Financial markets in the United States and parts of Asia were hit by an elaborate, if simple scam, in the 1960s. Known as the vanishing insurance company racket, the scheme involved setting up an insurance company that would collect life insurance premiums from unsuspecting customers, then vanish into thin air. Regulators in the US and Malaysia raced to plug legal loopholes that allowed the so-called mushroom insurance companies to swindle the public.
More than half a century later, it would seem a parallel, if slightly different racket, is playing out in East Africa. Over the past five years, there has been several unceremonious departures from the market, of a number of retail chains that went under with millions of dollars in supplier credit, bank loans, rent and wages arrears. Regional retailer, Tuskys Supermarkets, is currently in the news, tottering on the brink of collapse.
Tuskys has closed all its five branches in Uganda, leaving behind a trail of debt whose full extent is yet to be established. The retailer is also rapidly shrinking in Kenya, where some of its workers have been laid off while others have gone for months without pay.
It is difficult to figure out what exactly went wrong at the once flourishing chain that even played a role in trying to save its now defunct rival, Nakumatt, that also inexplicably began to disintegrate in 2017.
What emerges, however, is an aftermath of distraught suppliers, employees, landlords and lenders that are left holding the proverbial can, as the proprietors and architects of these failures walk scot free and even continue to prosper in other enterprises.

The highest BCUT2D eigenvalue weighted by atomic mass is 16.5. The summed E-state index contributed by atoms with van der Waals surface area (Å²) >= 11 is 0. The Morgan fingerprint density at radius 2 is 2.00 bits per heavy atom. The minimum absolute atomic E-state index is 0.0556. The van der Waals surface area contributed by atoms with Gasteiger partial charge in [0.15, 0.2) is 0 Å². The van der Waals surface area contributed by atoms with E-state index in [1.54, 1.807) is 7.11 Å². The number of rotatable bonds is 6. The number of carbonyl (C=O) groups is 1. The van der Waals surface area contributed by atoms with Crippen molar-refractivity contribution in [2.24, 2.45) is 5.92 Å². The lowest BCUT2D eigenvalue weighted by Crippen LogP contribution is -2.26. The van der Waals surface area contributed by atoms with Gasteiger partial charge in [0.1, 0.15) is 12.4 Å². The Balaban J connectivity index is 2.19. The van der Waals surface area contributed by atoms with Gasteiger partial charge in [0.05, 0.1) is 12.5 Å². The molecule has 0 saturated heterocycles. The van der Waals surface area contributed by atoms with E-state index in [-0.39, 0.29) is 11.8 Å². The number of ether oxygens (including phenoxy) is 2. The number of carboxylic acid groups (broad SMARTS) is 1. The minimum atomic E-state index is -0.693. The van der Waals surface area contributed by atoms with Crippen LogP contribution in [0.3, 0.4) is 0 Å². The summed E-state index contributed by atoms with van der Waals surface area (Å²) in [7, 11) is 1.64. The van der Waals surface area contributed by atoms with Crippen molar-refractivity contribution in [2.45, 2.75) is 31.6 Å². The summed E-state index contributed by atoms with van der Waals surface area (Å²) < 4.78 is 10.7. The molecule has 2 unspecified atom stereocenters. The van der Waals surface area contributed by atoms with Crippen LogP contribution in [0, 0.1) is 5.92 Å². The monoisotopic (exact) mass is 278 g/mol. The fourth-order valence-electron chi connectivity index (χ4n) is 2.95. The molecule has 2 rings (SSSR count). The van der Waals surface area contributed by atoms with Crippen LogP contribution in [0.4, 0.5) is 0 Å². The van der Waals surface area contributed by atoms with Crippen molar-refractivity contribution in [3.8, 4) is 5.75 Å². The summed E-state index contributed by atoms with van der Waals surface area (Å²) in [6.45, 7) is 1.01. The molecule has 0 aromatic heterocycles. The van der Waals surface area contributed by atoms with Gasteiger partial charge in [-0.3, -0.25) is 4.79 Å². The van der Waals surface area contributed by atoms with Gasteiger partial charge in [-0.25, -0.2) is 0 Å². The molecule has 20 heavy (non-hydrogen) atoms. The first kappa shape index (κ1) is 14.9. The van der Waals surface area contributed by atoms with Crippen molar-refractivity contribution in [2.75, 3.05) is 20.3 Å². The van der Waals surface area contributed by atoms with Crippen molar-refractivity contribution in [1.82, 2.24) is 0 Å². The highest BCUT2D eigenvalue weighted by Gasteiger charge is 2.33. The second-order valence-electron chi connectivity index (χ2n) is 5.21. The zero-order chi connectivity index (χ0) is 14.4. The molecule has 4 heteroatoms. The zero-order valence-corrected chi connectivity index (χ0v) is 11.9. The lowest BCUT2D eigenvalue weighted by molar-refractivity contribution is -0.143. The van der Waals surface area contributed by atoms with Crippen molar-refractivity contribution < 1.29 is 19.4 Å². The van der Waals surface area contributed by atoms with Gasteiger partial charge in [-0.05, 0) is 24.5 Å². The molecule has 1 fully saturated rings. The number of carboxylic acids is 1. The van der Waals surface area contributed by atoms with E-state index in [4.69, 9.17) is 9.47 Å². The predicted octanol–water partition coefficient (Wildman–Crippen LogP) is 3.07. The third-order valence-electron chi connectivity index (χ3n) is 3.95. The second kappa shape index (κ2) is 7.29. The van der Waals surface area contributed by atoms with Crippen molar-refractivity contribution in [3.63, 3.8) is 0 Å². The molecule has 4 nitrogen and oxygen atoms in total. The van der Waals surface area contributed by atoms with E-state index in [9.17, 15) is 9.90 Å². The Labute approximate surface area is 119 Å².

In the case of Nakumatt, which sank with more than $400 million in debt, the principal shareholder had even managed to dupe several lenders into extending the retailer nearly $70 million in credit, using a single property worth only $20 million as security. Some $10 million of the retail chain’s money was traced to irrecoverable insider loans to the company’s directors.
Clearly, something is not right here and it could be time regulators took a deep dive into the affairs of these retailers, if only to rule out the possibility of deliberate collapse. This has previously happened in the banking industry where the shareholders of financial institutions have run them down and yet managed to walk away with only a bruise to their reputations.
From what has happened in the recent past, it would appear that East Africa is becoming a soft playground for retail chains and all manner of startups that come up, sign up subscribers, and accumulate huge customer and supplier debts, before closing shop. That is possible only because there are gaps in the laws regulating certain commercial activities.
The urgency of effective regulation cannot be over-emphasised, given the widespread impacts of such failures in a regionally integrated economy. Nakumatt and Uchumi’s failures left many suppliers in deep losses across East Africa. South African chain Shoprite is also vacating several African markets including Kenya. More pervasive is the loss of economic opportunity such failures foment.
The region should consider criminalising such failures as part of a robust business regulation regime, with cross-border reach, to save this industry and the broader economy.